And I think it's important that that starts from a base of respect and connection in order to be able to get people to follow you and believe that you will lead them in the better direction.
GIBSON: Senator Obama, since you last debated, you made a significant speech in this building on the subject of race and your former pastor, the Reverend Jeremiah Wright. And you said subsequent to giving that speech that you never heard him say from the pulpit the kinds of things that so have offended people.
But more than a year ago, you rescinded the invitation to him to attend the event when you announced your candidacy. He was to give the invocation. And according to the reverend, I'm quoting him, you said to him: "You can get kind of rough in sermons. So, what we've decided is that it's best for you not to be out there in public." I'm quoting the reverend.
But what did you know about his statements that caused you to rescind that invitation? And if you knew he got rough in sermons, why did it take you more than a year to publicly disassociate yourself from his remarks?
OBAMA: Well, understand that I hadn't seen the remarks that ended up playing on YouTube repeatedly. This was a set of remarks that had been quoted in Rolling Stone magazine and we looked at them. And I thought that they would be a distraction, since he had just put them forward.
But, Charlie, I've discussed this extensively. Reverend Wright is somebody who made controversial statements, but they were not of the sort that we saw that offended so many Americans. And that's why I specifically said that these comments were objectionable. They're not comments that I believe in. And I disassociated myself with them.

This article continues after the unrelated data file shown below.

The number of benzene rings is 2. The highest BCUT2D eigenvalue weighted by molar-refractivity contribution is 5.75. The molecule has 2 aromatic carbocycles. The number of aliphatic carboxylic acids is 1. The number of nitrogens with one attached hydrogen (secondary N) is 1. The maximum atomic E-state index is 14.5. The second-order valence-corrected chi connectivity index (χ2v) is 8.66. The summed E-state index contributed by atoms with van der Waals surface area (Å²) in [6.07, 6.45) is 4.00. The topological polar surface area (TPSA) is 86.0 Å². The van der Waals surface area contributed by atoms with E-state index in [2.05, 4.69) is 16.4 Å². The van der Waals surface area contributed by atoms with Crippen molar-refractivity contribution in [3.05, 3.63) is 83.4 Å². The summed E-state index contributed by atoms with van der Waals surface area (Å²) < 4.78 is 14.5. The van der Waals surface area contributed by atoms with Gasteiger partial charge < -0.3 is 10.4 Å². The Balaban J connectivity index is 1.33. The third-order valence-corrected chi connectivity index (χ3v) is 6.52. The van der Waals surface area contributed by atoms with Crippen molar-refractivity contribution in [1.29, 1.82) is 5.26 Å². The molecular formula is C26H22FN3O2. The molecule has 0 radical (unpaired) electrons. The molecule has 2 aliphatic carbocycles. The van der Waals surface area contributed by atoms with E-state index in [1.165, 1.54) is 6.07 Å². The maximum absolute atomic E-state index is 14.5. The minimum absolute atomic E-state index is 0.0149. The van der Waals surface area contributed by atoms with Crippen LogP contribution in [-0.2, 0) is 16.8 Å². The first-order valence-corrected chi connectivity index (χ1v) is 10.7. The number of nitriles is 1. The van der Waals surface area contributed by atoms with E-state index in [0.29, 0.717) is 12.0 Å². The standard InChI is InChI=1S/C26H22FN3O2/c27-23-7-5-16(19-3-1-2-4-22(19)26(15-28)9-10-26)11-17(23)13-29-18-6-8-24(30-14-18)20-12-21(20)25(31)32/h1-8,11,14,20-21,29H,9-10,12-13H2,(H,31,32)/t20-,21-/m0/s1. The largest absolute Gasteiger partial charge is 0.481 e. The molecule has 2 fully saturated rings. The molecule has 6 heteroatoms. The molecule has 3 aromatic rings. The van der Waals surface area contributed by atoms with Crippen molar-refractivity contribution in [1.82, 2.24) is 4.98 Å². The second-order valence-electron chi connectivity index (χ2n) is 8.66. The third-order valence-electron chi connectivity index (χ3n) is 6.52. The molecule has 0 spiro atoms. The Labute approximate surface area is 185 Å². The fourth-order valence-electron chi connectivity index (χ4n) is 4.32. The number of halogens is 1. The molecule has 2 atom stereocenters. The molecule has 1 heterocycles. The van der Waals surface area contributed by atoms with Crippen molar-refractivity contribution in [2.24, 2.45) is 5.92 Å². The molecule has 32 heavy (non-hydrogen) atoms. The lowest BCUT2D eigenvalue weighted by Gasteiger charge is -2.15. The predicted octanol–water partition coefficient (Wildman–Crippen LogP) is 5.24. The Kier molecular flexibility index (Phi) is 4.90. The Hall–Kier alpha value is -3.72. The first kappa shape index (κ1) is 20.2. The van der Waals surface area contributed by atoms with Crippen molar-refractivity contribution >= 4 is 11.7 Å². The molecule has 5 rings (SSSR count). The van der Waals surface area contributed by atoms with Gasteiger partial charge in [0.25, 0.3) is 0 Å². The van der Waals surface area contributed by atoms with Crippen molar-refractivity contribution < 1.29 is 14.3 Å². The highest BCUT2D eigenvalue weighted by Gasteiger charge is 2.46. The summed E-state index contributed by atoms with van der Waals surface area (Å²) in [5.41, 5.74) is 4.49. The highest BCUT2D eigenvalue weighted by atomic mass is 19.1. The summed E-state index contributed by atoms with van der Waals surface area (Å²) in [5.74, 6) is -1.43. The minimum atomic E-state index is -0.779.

And what I also said was the church and the body of Reverend Wright's work over the course of 30 years were not represented in those snippets that were shown on television and that the church has done outstanding work in ministries, on HIV/AIDS, prison ministries, providing people with the kind of comfort that we expect in our churches.
And so, what I think I tried to do in the speech here at the Constitution Center was speak to a broader context, which is that there is anger in the African-American community that sometimes gets expressed, whether in the barbershop or in the church. That's true not just in the African-American community. That's true in other communities, as well.
But what we have the opportunity to do is to move beyond it. And that's what I think my candidacy represents. And Senator Clinton mentioned earlier, that we have to connect with people. That's exactly what we've done throughout this campaign.
The reason we've attracted new people into the process, the reason we've generated so much excitement, the reason that we have been so successful in so many states across the country, bridging racial lines, bridging some of the old divisions, is because people recognize that, unless we do, then we're not going to be able to deliver on the promises that people hear every 4 years, every 8 years, every 12 years.
And it's my job in this campaign to try to move beyond some of those divisions, because when we are unified there is nothing that we cannot tackle.
GIBSON: Senator Clinton, let me -- I'm sorry, go ahead -- Senator Clinton, let me follow-up and let me add to that.